Guidelines for Critical Review Form:
Qualitative Studies (Version 2.0)
• These guidelines accompany the Critical Review Form: Qualitative Studies originally developed by the McMaster University Occupational Therapy Evidence-Based Practice
Research Group and revised by Letts et al., 2007. They are written in basic terms that can be understood by researchers as well as clinicians and students interested in conducting critical reviews of the literature.
• Guidelines are provided for the questions in the left hand column of the form and the instructions/questions in the Comments column of each component.
• Examples relate to occupational therapy research as much as possible.
• These guidelines assist readers to complete critical appraisal of qualitative research articles.
In recent years, there has been an increase in the number of meta-syntheses i.e., articles that examine more than one qualitative study and synthesize the data from these studies together.
The approaches to conducting meta-syntheses are still emerging, and criteria for critical appraisal of meta-syntheses are not yet well-established. Over time, we anticipate that we may either revise this review form to incorporate meta-syntheses or develop another review form.
Critical Review Components
• Include full title, all authors (last name, initials), full journal title, year, volume number, and
• This ensures that another person could easily retrieve the same article. Study Purpose
• Was the purpose and/or research question stated clearly? – The purpose is usually stated briefly in the abstract of the article, and again in more detail in the introduction. It may be phrased as a research question.
• A clear statement of purpose or research questions helps you determine if the topic is important, relevant, and of interest to you.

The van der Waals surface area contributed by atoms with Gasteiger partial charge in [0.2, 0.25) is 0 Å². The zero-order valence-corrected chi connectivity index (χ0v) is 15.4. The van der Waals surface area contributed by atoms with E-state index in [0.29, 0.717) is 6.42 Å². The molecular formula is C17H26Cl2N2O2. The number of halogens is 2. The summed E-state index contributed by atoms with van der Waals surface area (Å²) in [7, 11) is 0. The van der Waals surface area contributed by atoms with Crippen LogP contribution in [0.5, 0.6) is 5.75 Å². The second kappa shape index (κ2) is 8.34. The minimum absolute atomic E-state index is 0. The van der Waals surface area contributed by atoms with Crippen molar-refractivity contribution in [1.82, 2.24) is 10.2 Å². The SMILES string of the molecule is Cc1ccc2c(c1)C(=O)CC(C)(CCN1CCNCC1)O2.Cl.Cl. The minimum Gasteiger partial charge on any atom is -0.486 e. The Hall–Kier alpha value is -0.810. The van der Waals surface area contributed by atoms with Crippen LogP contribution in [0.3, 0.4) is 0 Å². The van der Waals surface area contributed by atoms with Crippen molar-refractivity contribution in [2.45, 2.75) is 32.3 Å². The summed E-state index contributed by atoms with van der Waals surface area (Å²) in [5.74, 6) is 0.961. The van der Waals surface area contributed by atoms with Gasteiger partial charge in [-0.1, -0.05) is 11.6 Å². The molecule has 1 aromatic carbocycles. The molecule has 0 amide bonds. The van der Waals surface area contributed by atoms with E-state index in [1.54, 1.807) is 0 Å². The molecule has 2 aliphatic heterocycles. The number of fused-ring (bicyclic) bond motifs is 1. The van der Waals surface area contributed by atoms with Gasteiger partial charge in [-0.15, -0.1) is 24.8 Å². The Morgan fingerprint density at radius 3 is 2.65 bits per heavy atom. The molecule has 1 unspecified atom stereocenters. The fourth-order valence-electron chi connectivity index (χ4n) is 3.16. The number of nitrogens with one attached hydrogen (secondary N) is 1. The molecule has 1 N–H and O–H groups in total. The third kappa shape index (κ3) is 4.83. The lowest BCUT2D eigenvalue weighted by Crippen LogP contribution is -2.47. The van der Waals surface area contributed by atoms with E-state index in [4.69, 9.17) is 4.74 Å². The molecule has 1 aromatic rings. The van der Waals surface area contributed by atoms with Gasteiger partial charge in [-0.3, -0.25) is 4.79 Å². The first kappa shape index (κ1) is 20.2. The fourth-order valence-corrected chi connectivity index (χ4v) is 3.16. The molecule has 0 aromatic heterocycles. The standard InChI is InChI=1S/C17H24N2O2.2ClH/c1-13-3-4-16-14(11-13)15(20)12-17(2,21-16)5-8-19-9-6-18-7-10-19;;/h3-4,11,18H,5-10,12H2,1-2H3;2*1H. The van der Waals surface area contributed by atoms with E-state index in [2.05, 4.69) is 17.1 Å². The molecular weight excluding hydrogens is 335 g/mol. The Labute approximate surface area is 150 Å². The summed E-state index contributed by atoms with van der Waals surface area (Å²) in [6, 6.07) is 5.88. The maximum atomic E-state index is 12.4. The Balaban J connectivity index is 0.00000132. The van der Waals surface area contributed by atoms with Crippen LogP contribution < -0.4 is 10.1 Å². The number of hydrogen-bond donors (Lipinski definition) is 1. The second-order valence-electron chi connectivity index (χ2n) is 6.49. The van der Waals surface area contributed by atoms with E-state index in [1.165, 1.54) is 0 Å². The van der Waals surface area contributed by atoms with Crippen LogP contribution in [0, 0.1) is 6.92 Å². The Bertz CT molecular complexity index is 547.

• For future reference, it is useful to provide a summary of the purpose or research question in
the comments section, so that you or someone else can quickly get a sense of the article.
• Was relevant background literature reviewed? A review of the literature should be included in an article describing research to provide some background to the study. It should provide a© Letts et al., 2007 Qualitative Review Form
synthesis of relevant information such as previous work/research, and discussion of the clinical importance of the topic.
• The review of the literature could include both qualitative and quantitative evidence related to the study purpose.
• It identifies gaps in current knowledge and research about the topic of interest, and thus justifies the need for the study being reported. The justification for the study should be clear and compelling. Readers should be able to understand the researchers’ thinking in conducting the study.
• Consider how the study can be applied to occupational therapy practice and/or your own situation before you continue with your review of the article. If it is not useful or applicable,
go on to the next article.
• What was the study design? There are many different types of research designs. These guidelines focus on the most common types of qualitative designs in rehabilitation research.
• The essential features of the different types of study designs are outlined to assist in determining which was used in the study you are reviewing.
• Some researchers will not describe their study using these design descriptions; they may simply refer to the research as a ‘qualitative design’. In most cases, you should expect the authors to link their research to a specific research tradition, or justify why they have not done so. When reviewing articles in which the design is described only as qualitative, it can be useful to consider which of these traditions best matches the study you are reading; this
will help you make a judgement about the appropriateness of the design, sampling, data
collection and analyses.
• Numerous issues can be considered in determining the appropriateness of the design chosen.
Some of the key issues are listed in the Comments section, and are discussed below.